WalletPop experts discuss bankruptcy, taxes and IRAs
byApr 28th 2010 4:30PM
WalletPop experts respond to your burning questions about bankruptcy, inheritance and IRA conversions.
It will be five years in December that we filed for Chapter 13 bankruptcy from a lawsuit. When will our credit rating be cleaned out, so we can fill out Visa card applications without explaining that we did file for bankruptcy?
Answer from Ann-Marie Murphy, co-creator of Quizzle.com, a website that helps you manage home, money, and credit issues:
Having a bankruptcy on your credit report doesn't necessarily disqualify you from getting new credit, like a Visa credit card. Qualifying for a credit card depends on whether you've reestablished good credit after your bankruptcy. Make sure to check your credit report to verify that accounts are listed as "discharged in bankruptcy" rather than open and overdue. If you have trouble qualifying for an unsecured credit card, consider opening a secured credit card to rebuild your credit. Finally, establish responsible borrowing habits, like paying your bill on time every month, using only a small amount of your available credit and only applying for credit you need.
Answer from Barbara Weltman of The J.K Lasser Institute:
The basis of inherited property usually is the value of the property at the time of death ("cost" basis rules don't apply in the case of inherited property but the income tax form uses the word anyway). If the estate was required to file a federal and/or state estate tax return, the value of your property (the mineral rights) is listed on the form. You can ask the executor of the estate for this information. If you cannot find the information on the value of the mineral rights at the time of the person's death, you may have to report a zero basis, so that all of the proceeds you receive become taxable gain.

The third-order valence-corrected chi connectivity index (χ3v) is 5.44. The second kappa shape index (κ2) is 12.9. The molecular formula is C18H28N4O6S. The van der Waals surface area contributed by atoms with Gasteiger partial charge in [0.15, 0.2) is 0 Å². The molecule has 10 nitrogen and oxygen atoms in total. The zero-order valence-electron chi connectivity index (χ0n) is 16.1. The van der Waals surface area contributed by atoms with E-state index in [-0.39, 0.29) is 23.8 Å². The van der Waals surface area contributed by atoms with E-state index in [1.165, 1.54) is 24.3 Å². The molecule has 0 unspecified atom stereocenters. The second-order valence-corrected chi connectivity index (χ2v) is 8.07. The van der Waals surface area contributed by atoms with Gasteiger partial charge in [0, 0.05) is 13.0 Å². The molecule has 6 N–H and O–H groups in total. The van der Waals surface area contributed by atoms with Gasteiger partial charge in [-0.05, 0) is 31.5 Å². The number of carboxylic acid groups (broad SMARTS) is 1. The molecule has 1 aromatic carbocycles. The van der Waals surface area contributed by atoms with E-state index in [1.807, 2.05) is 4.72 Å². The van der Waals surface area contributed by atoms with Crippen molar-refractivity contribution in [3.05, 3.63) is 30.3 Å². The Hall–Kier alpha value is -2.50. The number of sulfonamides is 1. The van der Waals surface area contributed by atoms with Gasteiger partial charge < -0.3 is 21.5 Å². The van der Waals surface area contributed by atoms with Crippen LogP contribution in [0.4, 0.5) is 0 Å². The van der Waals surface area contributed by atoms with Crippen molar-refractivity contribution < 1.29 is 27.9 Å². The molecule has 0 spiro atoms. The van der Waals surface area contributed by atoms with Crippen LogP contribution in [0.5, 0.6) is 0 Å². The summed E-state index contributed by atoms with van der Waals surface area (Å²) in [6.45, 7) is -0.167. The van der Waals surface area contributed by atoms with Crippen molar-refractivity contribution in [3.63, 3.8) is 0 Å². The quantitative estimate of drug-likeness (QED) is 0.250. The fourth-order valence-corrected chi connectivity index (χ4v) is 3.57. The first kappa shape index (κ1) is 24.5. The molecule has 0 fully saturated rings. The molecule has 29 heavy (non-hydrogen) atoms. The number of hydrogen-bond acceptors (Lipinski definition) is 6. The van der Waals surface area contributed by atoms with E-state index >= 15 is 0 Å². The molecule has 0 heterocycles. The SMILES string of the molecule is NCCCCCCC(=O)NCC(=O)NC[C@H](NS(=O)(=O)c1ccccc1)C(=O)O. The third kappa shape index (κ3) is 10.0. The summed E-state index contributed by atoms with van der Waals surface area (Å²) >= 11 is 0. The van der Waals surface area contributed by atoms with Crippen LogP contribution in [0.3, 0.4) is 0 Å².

My accountant told me to convert my traditional IRA and SEP IRA into a Roth IRA by the end of this year. He says this would benefit my daughter. I thought by listing my daughter as a beneficiary, that would be enough. Why is he recommending this?
Answer from Gary S. Lesser, co-author of Quick Reference to Individual Retirement Accounts, 2010 edition:
The simple answer is to ask, why? For example, if distributions aren't ever needed (during owner's lifetime), a conversion would pass more benefit onto heirs, and likely create a larger estate (say at age 95). In an IRA, RMDs would be required to be withdrawn -- resulting in less benefit to heirs. Many other factors and assumptions need to be considered before jumping into a decision. Roth IRA conversions are neither good nor bad. But they can be good or bad.